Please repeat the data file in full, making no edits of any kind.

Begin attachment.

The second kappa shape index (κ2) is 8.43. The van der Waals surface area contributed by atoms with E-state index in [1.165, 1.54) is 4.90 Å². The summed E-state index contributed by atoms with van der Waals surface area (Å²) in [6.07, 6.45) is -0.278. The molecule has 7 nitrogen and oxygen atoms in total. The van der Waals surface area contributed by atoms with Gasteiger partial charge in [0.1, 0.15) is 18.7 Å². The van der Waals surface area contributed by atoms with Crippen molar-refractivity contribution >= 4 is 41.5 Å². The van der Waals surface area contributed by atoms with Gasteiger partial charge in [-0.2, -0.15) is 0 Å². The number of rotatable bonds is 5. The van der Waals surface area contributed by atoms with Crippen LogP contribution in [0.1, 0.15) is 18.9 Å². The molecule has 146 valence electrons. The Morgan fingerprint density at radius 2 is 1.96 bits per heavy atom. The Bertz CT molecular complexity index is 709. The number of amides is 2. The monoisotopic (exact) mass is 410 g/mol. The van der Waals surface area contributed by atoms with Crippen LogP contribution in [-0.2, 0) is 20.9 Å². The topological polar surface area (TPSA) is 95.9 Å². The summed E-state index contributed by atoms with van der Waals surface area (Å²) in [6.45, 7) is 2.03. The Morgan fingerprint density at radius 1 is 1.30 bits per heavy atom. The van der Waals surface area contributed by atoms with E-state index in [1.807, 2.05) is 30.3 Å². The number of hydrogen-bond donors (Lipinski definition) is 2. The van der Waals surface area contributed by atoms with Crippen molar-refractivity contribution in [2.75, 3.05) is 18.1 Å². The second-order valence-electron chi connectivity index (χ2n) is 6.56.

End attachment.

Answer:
The second kappa shape index (κ2) is 8.43. The van der Waals surface area contributed by atoms with E-state index in [1.165, 1.54) is 4.90 Å². The summed E-state index contributed by atoms with van der Waals surface area (Å²) in [6.07, 6.45) is -0.278. The molecule has 7 nitrogen and oxygen atoms in total. The van der Waals surface area contributed by atoms with Gasteiger partial charge in [0.1, 0.15) is 18.7 Å². The van der Waals surface area contributed by atoms with Crippen molar-refractivity contribution >= 4 is 41.5 Å². The van der Waals surface area contributed by atoms with Gasteiger partial charge in [-0.2, -0.15) is 0 Å². The number of rotatable bonds is 5. The van der Waals surface area contributed by atoms with Crippen LogP contribution in [0.1, 0.15) is 18.9 Å². The molecule has 146 valence electrons. The Morgan fingerprint density at radius 2 is 1.96 bits per heavy atom. The Bertz CT molecular complexity index is 709. The number of amides is 2. The monoisotopic (exact) mass is 410 g/mol. The van der Waals surface area contributed by atoms with Crippen LogP contribution in [-0.2, 0) is 20.9 Å². The topological polar surface area (TPSA) is 95.9 Å². The summed E-state index contributed by atoms with van der Waals surface area (Å²) in [6.45, 7) is 2.03. The Morgan fingerprint density at radius 1 is 1.30 bits per heavy atom. The van der Waals surface area contributed by atoms with E-state index in [1.807, 2.05) is 30.3 Å². The number of hydrogen-bond donors (Lipinski definition) is 2. The van der Waals surface area contributed by atoms with Crippen molar-refractivity contribution in [2.75, 3.05) is 18.1 Å². The second-order valence-electron chi connectivity index (χ2n) is 6.56.